Was Andrew Jackson Democratic Essay

1200 Words5 Pages
How democratic was Andrew Jackson? Andrew Jackson was more democratic than not, due to his full support of the lower classes, his desire for new voting laws, and his veto of the banks. Although he was democratic in those ways, he also showed non-democratic qualities in his time in office, including events like the Native American Removal. Since he showed both qualities of a democrat, and a non-democrat, it is not easy to argue a certain side. Andrew Jackson himself, was once a man of the lower class. His family was poor, since his mom was the only provider when he was young. “ His father died a few days before his birth, and Andrew was not an easy child for his mother to raise.” (Background Essay). He would go on to enlist for the…show more content…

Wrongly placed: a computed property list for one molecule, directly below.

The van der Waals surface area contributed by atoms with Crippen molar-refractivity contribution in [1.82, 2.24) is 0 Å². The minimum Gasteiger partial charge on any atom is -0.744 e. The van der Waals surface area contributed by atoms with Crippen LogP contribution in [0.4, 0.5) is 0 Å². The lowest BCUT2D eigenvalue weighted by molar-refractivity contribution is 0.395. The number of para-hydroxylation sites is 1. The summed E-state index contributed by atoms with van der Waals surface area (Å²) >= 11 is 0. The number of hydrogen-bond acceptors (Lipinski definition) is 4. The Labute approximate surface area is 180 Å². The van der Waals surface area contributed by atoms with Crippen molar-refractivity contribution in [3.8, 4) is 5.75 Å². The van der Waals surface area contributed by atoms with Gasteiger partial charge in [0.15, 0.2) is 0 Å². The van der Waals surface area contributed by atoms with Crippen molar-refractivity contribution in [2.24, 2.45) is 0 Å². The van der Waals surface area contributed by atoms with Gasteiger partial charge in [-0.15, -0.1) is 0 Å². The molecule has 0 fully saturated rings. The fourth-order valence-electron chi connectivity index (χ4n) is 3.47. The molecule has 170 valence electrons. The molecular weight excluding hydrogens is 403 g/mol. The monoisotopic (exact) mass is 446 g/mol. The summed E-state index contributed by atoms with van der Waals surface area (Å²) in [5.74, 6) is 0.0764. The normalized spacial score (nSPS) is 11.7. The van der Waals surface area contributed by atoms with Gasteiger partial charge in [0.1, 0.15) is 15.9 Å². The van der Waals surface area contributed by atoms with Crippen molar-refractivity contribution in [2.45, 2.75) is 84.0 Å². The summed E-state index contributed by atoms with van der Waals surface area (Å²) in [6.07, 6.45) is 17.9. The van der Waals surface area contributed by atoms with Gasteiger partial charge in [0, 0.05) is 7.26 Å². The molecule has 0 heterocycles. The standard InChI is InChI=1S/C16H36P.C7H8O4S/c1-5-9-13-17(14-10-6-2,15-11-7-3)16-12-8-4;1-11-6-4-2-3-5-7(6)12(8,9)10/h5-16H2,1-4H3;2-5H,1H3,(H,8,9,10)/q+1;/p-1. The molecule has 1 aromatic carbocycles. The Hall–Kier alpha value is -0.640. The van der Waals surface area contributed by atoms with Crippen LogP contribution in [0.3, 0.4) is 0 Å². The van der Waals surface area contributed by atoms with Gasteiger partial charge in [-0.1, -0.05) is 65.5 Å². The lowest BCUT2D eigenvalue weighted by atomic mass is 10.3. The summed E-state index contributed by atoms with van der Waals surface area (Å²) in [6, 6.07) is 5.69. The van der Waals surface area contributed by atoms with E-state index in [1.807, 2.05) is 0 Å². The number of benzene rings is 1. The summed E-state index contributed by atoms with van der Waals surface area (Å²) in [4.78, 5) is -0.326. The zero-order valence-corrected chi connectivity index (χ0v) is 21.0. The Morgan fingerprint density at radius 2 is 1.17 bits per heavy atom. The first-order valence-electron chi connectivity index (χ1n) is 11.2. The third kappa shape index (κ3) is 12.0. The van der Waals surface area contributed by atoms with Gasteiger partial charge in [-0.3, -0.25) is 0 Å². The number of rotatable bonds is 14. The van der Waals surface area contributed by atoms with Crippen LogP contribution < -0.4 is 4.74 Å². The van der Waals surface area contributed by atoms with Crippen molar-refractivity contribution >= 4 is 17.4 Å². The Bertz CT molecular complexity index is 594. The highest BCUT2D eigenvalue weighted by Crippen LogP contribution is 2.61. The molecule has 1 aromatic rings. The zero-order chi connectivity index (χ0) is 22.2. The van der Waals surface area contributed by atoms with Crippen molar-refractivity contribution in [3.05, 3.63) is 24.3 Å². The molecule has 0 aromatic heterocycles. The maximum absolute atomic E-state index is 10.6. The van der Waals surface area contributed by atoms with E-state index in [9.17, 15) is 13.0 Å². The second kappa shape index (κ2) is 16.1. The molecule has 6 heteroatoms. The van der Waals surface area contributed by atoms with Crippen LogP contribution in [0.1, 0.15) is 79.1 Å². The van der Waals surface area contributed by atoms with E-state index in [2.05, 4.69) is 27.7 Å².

By 1836, all of the 12 states were voting by people, except for South Carolina. In Document D, it states how Jackson wants all elections to be elected by people, so that all people living in the United States are having their voice heard. “Elected offices must be filled directly by the people.” (Document D). Jackson, stating how he thinks it is important for the people to have a say in their government officials. Andrew Jackson also demonstrated democratic qualities through his bank veto message. This was a very important subject at the time, since slave owners were making a great deal of profit. The banks were making a lot of money, and so were the wealthy. Slaves were becoming more and more popular, and if the bank veto had gone the other way, it would have changed the economy at that time. Since slave owners were already making a lot of money, Jackson knew that if he did not veto the bank message, the wealthy people of the country would only become wealthier. “ It is to be regretted that the rich and powerful too often bend the acts of government to their selfish purposes.” (Document F). In Document F, he is explaining that idea of rich people becoming richer, and that the men of the banks cannot be trusted for the sake of the people of the country. In Document G, Daniel Webster states that Jackson’s move only turned the social classes against each other, since he is claiming the wealthy men are only looking to benefit themselves. “ It manifestly seeks to
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